Yes, you read that right. Instead of constantly fumbling around trying to make the golf ball go further let’s just bypass all the kerfuffle and shorten the courses.

The two objectives end up at the exact same point so there’s no logical reason not to.

Imagine how good the scoring could be at a place like Augusta National if we simply wiped off the 490 yards they have added since 1997?

But don’t stop there. Let’s continue to incrementally reduce the length of courses each year or couple of years until we eventually get to a game that more closely resembles pitch and putt than golf.

There are a number of obvious upsides to this concept. For example, it removes the expense of buying land and redesigning golf courses to cater to elite level players.

It stops in its tracks the arms race between the course – whose dimensions are essentially set and not easily changed – and the weapons of Trackman, the gym, coaching and equipment which are readily available to the player.

"On a planet of finite resources, increasing the footprint of the game is a dangerous and irresponsible way forward."

Scores would almost immediately come down markedly as even the shorter hitters (a relative term at the top levels in the modern era) would be hitting short irons to most holes.

It would prove beyond question that today’s players are ‘better’ and the complete elimination of the concept of a ‘three shotter’ (par-5 for those not familiar with the term) would be proof positive of the advancement.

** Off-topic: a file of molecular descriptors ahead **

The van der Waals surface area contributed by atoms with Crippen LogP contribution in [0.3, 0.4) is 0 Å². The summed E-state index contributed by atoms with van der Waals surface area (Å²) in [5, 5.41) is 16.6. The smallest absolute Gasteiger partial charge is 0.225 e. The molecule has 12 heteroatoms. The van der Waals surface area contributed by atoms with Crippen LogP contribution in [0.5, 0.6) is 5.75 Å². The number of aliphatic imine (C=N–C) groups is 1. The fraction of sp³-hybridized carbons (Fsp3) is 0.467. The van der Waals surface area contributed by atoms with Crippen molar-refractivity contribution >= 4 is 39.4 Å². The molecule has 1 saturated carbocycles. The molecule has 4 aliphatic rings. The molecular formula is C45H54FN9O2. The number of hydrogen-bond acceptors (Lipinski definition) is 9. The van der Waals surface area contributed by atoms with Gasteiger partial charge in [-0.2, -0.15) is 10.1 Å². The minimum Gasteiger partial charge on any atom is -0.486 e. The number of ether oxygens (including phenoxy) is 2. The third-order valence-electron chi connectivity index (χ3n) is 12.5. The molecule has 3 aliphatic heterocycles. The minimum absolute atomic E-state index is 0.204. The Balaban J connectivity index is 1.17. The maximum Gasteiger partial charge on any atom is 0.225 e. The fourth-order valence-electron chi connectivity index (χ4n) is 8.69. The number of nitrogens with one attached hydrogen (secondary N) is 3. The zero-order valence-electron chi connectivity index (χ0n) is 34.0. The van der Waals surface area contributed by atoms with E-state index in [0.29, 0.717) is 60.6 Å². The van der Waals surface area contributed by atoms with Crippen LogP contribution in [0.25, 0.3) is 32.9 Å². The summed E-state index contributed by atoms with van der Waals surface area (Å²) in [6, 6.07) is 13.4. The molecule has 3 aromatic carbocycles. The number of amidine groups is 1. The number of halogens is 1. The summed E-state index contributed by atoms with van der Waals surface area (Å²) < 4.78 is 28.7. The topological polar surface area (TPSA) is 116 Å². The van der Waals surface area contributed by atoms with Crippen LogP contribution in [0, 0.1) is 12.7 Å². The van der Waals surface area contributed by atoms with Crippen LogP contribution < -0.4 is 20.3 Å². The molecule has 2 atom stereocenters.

Distance is an absolutely crucial element of golf. So crucial that it has become the almost exclusive marketing tool of manufacturers and coaches alike.

But golf is a game of balance. Few other sports test power AND precision so completely as golf, the 300 yard drive and the one foot putt afforded equal value on the scorecard.

When that balance is skewed – and ever increasing distance on the part of the player or ever shortening yardage of the course unquestionably skews it – then the game loses a part of its charm.

Golf is also a game of relativity. John Chin finished 50th in the PGA Tour driving distance standings in 2019 at an average of precisely 300 yards.

In 1999 he would not only have been second to John Daly (305.6 yard average), he would have been the only other player at 300 or above.

Was golf less interesting when Daly was the longest hitter? Or Greg Norman before him? Or Jack Nicklaus before that?

The answer is no, it wasn’t. But the courses were shorter and used less ‘inputs’ to maintain.

On a planet of finite resources, increasing the footprint of the game is a dangerous and irresponsible way forward.

So let’s dispense with the ever-longer hitting golfer and instead introduce the more cost effective and environmentally responsible ever-shrinking golf course.

Both concepts are madness but they end up at the same place. And at least one of them is sustainable.

Rod Morri is founder of the TalkinGolf Podcast Network, home of the State of the Game, Good Good, TalkinGolf History and Feed The Ball podcasts.

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